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People who still think global warming is a hoax or a myth should simply look around. Floods, wildfires, heat waves, ocean temperature and sea levels are at an all-time high. Meanwhile ice sheets and glaciers are melting and retreating. Someone doesn’t need scientific evidence to see that our earth is struggling on a massive scale. 

But if you’re one who appreciates scientific data, a report released this week by the United Nations indicates that the global average temperature will rise 2.7 degrees Celsius by century’s end even if all countries meet their promised emissions cuts, meaning more drastic changes need to happen.

Recently, I read that it takes 1,000 years for one plastic bag to degrade in a landfill and even then, the bags don’t break down completely but instead photo-degrade, becoming microplastics that absorb toxins and continue to pollute the environment. Speaking of plastic bags, I also learned that Americans use on average 365 plastic bags per person per year while people in Denmark use on average four plastic bags.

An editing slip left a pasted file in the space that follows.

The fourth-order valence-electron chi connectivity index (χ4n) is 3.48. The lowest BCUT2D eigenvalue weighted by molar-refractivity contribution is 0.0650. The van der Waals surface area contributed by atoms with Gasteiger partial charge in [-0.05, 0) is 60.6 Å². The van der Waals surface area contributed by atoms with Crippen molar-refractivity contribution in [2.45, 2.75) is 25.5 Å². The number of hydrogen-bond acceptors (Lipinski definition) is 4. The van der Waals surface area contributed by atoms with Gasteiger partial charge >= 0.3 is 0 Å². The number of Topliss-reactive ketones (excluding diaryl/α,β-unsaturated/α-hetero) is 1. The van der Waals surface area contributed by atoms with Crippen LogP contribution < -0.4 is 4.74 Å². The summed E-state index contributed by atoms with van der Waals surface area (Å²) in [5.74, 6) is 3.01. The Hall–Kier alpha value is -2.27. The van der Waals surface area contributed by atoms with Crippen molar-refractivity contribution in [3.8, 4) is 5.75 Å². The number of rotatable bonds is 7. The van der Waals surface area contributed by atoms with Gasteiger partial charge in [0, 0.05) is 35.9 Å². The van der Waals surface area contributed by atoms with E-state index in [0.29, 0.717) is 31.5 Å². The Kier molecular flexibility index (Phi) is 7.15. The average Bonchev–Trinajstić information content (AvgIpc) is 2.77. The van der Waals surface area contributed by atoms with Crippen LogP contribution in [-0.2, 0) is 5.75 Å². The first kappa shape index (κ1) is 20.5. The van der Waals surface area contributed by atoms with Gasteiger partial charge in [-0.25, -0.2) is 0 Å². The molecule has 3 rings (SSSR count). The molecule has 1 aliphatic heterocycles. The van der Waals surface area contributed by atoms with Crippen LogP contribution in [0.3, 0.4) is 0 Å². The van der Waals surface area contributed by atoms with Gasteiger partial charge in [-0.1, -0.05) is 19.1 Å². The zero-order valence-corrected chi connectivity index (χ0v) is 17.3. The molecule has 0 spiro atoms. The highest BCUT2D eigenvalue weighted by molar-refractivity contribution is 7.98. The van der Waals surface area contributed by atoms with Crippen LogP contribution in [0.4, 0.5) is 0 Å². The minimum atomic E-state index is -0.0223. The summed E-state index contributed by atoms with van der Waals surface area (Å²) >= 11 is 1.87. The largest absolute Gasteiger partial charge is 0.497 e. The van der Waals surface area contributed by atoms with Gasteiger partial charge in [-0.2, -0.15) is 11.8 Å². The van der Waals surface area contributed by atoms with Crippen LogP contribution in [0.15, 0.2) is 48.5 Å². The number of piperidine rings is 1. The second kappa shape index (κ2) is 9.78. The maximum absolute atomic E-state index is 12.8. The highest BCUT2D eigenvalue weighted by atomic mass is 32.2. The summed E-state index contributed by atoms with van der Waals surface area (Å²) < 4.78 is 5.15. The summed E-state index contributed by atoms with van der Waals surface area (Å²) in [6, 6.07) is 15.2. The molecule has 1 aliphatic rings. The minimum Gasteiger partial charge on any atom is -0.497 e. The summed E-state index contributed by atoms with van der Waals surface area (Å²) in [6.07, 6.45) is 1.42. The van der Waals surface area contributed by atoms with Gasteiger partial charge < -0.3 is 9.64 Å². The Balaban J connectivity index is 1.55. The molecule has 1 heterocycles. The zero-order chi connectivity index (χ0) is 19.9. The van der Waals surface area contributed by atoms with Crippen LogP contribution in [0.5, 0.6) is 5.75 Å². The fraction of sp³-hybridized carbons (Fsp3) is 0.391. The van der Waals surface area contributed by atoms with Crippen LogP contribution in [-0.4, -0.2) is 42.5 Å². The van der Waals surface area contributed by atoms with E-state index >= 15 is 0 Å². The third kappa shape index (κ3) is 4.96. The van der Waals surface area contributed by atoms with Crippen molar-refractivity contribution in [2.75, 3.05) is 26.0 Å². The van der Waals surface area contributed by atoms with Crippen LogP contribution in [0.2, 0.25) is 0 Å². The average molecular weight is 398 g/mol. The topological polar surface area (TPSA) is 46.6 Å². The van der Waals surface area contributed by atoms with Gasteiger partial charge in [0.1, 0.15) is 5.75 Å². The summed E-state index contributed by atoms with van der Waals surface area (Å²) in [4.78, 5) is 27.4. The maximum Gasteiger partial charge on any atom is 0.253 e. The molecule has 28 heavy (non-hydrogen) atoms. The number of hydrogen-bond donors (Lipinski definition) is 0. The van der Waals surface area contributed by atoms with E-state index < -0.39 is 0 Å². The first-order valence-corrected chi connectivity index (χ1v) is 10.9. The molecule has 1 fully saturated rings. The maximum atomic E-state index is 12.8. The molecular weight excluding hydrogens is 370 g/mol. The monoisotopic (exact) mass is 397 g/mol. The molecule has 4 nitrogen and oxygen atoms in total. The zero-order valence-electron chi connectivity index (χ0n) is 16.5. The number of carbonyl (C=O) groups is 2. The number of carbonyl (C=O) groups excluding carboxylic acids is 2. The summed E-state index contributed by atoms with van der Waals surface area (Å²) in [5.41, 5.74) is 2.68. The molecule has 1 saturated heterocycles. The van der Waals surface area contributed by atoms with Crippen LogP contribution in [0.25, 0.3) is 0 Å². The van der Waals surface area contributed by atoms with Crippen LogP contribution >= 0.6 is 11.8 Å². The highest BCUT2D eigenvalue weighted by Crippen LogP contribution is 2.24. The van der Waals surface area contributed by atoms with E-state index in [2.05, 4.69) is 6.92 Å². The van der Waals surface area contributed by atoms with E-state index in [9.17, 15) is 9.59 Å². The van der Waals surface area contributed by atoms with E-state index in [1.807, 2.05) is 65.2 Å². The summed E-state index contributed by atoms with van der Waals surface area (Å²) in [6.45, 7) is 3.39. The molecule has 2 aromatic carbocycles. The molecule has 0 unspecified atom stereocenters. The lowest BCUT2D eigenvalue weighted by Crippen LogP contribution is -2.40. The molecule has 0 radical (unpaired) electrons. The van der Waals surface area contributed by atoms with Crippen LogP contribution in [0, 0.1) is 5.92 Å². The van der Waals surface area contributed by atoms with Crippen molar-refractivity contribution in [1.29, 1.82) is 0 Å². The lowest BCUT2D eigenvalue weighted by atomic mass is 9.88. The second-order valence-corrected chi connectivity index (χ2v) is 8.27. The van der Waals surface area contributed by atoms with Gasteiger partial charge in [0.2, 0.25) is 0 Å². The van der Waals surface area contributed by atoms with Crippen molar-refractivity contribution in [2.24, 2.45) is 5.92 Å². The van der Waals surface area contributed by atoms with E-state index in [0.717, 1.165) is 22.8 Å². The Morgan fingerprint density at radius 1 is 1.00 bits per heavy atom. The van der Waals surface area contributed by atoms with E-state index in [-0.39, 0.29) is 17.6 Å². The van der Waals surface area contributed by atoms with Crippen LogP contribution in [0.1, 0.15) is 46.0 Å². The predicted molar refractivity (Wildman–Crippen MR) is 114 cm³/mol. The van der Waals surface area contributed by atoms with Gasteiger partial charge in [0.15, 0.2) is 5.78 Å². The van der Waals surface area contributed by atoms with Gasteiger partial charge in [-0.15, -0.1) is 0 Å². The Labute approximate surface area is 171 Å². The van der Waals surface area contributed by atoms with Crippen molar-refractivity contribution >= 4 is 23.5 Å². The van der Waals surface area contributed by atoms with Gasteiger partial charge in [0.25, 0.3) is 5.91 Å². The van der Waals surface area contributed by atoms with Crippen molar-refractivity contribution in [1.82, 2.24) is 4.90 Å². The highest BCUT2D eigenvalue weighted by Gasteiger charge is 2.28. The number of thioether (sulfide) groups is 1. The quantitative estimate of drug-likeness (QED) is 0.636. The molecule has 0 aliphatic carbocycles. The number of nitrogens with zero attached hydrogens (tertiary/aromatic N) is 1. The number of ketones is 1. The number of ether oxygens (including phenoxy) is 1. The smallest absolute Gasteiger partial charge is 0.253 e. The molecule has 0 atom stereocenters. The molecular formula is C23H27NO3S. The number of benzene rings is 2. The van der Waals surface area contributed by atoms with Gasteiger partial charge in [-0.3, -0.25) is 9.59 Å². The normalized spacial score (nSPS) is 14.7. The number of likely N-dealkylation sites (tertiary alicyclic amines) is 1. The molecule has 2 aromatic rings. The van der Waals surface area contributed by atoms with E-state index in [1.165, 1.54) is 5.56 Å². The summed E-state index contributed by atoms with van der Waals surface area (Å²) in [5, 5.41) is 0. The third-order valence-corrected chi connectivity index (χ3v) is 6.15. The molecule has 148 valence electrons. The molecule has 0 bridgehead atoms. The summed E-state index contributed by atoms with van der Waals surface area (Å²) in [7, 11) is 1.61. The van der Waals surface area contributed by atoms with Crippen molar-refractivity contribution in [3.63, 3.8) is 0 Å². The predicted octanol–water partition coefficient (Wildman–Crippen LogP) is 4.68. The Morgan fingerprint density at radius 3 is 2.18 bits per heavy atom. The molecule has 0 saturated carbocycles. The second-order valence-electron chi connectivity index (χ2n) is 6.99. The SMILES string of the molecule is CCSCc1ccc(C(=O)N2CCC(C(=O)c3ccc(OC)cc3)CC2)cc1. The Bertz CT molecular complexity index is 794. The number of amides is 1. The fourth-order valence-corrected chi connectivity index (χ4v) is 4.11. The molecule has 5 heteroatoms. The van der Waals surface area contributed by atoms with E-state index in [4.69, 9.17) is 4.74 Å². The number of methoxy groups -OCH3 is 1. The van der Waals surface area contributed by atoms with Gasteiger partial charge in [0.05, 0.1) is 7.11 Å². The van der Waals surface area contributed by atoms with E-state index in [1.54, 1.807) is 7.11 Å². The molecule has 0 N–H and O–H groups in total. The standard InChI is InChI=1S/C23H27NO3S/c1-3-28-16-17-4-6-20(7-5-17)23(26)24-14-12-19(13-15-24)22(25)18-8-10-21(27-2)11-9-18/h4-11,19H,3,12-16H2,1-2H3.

The thought of shifting something as massive as the earth’s temperature can sound overwhelming, but doing nothing certainly isn’t going to help. Our younger generations are worried about our planet, much more so than older generations. They are the future stewards of our environment, and I have more faith in them than most of my contemporaries. But first we must ensure our planet lasts long enough for our young people to care for her. 

Nine actions that truly have an impact on climate change include: 

• Contacting legislators. 

• Consuming less meat and dairy products. 

• Flying on planes less. 

• Carpooling, walking, biking. 

• Reducing home energy use. 

• Respecting and protecting green spaces. 

• Reusing and recycling. 

• Decreasing consumption and waste. 

• Educating others and sharing what you’re doing. 

Be sure to educate the children, adolescents and young adults in your lives and allow them to teach you. Maybe I’ve taught my sons a thing or two about climate change and environmental protection, but they’ve taught me a lot as well. As children grow older and become critical thinkers, they begin to learn things on their own. Not only do they offer knowledge I don’t already have, their passion on the topic is inspiring and contagious.